Hi everyone i'am new to instructable I'm looking to build a power supply out of a computer power supply i need 12v 4amp but the power supply says 12v 12amp for a amplifier please help me thank you
<p>it will work fine as long as the voltage is correct, the unit will only draw what amps it needs</p>
<p>My goal is to convert a PSU so that I can obtain around 55-60V ~ 10 amps. I'm assuming I can connect a few 12V rails together in series to achieve 48V and then add a 5V and 3.3V to achieve 56V. Do I just need a two rail 12V power supply so it has 2x -12V and a 2x +12V to achieve this or what should I look for?</p>
<p>The line of -12V or 3.3 volts in PSU It does not provide 10amps!!!</p><p>Only the lines +12V, or +5V can provive 10 amps.</p>
<p>1:30h to build it. Very simple and very usefull, is there when you need to use 3,3 - 5 -12VDC.</p>
Nice write up, very easy to reproduce! I went with externally routed wires, I like the look better than the on-chassis style. Shown with two 10W resistors hooked up, those things get hot!
<p>Good to see conversion to something like 30-60V DC...</p>
<p>I am going to use only the +12 V line. So is it good if I cut off the remaining wires including the orange, brown, purple and grey wires ?</p>
this worked out great.
<p>but how can i get 5v and 1a?</p>
<p>Voltage is fixed from the power supply, but the device will take as many amps as it needs. So you can use a 1Amp power supply, or a 13Amp power supply to power something that needs only half an amp. It will just take what it needs. MAKE SURE you use the right voltage though. If something needs 5V, DO NOT give it 12V.</p>
<p>Hello there, I've made all those steps, but my PSU don't turn on! Before I did all those things, it started up just hooking up the green and black wires, but when i disassembled it and soldered the green and black wires, it doesn't turn on. Can you help me mate? Thanks!</p>
thank you
<p>Brilliant. Only need 12v at the moment so shortened all the other wires and tucked them of the way for now. Built in less than an hour with bits from the man draw and a couple of terminals that cost about &pound;1 each. Easily saved myself &pound;40 - top marks to the OP. Many thanks. </p>
<p>I made it but problem is that I received 14.3 volts</p>
<p>Is there a way to run a few of these together to increase the amps/volts?</p>
No I don't believe so..each one is independent of each other... Want more power get a bigger transformer
<p>yes if you put each wire color relative to its voltage the more wires together will give you more amperage </p>
what I meant actually was running multiple power supplies together
<p>Just a note to let you know I have added this instructable to the collection: <br>Encyclopedia of ATX to Bench Power Supply Conversion <br>&gt;&gt; <a href="http://www.instructables.com/id/Encyclopedia-of-ATX-to-Bench-Power-Supply-Conversi/" rel="nofollow">http://www.instructables.com/id/Encyclopedia-of-ATX-to-Bench-Power-Supply-Conversi/</a><br>Take a look at about 70 different approaches to this project.<br> </p>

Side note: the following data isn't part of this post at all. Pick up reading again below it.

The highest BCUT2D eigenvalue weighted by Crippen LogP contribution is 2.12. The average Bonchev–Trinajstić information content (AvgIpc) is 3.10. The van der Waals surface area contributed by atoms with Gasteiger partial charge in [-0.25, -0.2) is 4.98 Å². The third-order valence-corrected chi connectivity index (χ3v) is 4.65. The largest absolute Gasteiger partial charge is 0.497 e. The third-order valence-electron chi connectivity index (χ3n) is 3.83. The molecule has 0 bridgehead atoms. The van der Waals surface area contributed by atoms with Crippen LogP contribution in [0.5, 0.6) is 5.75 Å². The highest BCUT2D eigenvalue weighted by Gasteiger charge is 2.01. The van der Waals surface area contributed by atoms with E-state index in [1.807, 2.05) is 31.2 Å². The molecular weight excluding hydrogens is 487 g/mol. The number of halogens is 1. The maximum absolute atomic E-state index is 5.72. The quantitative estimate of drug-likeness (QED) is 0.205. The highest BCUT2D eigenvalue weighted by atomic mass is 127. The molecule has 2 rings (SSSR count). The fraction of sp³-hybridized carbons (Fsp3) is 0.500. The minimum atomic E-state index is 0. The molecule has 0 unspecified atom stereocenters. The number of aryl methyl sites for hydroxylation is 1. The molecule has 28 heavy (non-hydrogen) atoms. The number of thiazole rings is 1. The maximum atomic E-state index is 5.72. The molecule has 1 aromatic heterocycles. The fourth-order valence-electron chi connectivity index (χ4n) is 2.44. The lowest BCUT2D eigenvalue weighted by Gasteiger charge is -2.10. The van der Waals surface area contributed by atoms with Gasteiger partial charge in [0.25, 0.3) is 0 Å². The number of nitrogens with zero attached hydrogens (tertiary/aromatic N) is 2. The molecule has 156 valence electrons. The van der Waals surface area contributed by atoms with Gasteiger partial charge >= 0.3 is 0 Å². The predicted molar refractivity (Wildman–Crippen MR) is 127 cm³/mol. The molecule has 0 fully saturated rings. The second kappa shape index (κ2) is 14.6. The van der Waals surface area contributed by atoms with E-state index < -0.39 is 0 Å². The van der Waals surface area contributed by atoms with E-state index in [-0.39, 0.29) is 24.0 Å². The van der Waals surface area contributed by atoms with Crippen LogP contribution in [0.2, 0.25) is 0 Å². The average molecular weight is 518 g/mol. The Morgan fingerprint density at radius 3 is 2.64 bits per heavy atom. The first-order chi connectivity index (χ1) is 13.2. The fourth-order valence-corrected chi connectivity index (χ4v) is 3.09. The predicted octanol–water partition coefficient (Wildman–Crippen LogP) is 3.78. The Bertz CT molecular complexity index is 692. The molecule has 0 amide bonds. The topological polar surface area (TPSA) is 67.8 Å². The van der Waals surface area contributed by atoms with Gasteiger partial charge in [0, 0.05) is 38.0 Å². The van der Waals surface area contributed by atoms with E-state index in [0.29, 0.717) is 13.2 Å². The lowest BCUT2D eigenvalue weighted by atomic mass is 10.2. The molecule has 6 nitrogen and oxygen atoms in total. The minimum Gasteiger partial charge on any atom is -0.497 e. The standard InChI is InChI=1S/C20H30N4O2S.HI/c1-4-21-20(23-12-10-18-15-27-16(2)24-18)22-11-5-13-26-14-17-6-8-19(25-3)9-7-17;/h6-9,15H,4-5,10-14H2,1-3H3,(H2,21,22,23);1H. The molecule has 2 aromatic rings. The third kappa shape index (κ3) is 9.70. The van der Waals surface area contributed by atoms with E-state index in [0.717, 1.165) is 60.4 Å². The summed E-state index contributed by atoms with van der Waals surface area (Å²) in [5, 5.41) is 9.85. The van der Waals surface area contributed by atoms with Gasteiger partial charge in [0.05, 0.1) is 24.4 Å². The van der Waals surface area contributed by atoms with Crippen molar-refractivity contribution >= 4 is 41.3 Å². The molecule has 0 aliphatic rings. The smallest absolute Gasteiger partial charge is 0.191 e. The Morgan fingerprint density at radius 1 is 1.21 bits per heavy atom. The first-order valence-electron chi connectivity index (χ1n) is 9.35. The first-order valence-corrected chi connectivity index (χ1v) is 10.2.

<p>Hi,</p><p>I have just finished converting a 400watt ATX power supply but unfortunately it does not work. When I switch on the fan turns over a couple of times and then stops. The only signs of any voltages are the lit up Green LED that I have connected between the purple wire and black ground wire. I have tried having a 10 ohm 10 watt resister between the red wire and ground but that does not help, in fact it appears to make it worse as the fan then only turns about 180 degrees and the. Stops. Any suggestions please</p>
<p>I have had the same problem with my power supply. The problem is that there is a shortage somewhere which results in the system shutting down. Try to find the shortage and everything should be allright. Mine was located at the added resistor, it touched the housing of the power supply when closing it. After having added heat shrinking tube, the problem was solved. Good luck </p>
<p>Hello,</p><p>I don't mean to butt in but if you have a newer ATX supply (that is one that has most of the current on the 12V rails or one lacking a white wire which IS found on older PSUs) then you will need to put the load resistor between the 12V (usually yellow wire) and Gnd (the black wire). Before you do that though, you might want to test if your PSU is still working. </p><p>If you've still have a purple wire, then that usually has a +5 volt continuous output even with the supply off (it's the PSU's standby good switch). Measure the voltage drop of that across a resistor (connect the purple wire to one end of a resistor, connect a black wire to the other end, and measure the voltage across the resistor). If that's about +5volts then that's working and so's your PSU. </p><p>Hope that fixes your problem.</p>
<p>You must have a load on the supply, or it will shut itself off. It's a safety feature in power supplies.</p>
I had a 10 ohm 10 watt resister between the red wire and ground. Is that not a LOAD on the supply?